Twelve protesters involved in the U.S. Bank blockade on campus have been ordered to court by the Yolo County District Attorney’s Office on misdemeanor charges.
The protesters have been ordered to the Yolo Superior Court on April 27. They are facing charges of a conspiracy to commit a misdemeanor and a misdemeanor by “willfully and maliciously” obstructing the free movement of any person on any street, sidewalk or other public place.
Demonstrators have been protesting the U.S. Bank on campus since January. Protesters sat outside the bank almost every week day until the bank was closed.
U.S. Bank announced the official closure of the branch on campus in a letter to the UC Regents on March 1, citing the situation as “intolerable.” Bank officials have cited the University’s handling of the protesters as a reason for the bank’s departure.
Before the closure of the bank, protesters were handed citations by campus police alerting them to California Penal Code Section 647C, the misdemeanor the 12 protesters are being charged with. However, the protesters were never arrested.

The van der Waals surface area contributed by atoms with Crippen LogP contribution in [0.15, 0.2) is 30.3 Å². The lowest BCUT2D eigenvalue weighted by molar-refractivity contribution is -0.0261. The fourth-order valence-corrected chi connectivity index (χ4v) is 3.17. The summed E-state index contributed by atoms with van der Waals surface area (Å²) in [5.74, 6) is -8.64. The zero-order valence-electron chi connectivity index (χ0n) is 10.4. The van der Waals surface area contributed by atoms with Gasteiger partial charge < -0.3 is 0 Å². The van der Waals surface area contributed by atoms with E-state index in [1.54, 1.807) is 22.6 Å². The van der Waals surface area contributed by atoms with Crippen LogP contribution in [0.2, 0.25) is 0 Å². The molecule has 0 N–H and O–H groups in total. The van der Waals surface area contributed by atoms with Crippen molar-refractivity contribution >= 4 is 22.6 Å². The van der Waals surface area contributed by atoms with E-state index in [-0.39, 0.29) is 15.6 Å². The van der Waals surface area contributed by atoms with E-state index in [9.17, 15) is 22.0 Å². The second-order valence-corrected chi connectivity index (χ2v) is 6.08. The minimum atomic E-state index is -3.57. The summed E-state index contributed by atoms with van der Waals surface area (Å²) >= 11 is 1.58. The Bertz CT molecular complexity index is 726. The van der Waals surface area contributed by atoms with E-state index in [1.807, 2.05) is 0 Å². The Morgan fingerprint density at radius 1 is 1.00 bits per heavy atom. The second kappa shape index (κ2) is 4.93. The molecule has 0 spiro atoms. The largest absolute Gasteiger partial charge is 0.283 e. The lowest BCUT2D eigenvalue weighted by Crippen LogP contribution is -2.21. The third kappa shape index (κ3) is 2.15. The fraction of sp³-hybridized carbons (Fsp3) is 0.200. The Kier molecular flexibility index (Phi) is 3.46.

UC Davis spokesman Barry Schiller emphasized that the protesters were not being charged for expressing their freedom of expression.
“The demonstrators who are charged in this case have every right to freely express their dissatisfaction with the bank’s relationship with the campus,” Schiller said. “They’re being charged very specifically with intentionally obstructing the public from being able to get in and out of a public place.”
Protesters called the closure of the bank a victory for the movement.
“The bank blockade was an autonomous action from individuals within Occupy UC Davis. The blockade of the US Bank is part of a history of the student struggle against the privatization of public universities and international austerity,” wrote protesters in a statement from Occupy UC Davis.
RICHARD CHANG contributed to this article. HANNAH STRUMWASSER can be reached at email@example.com.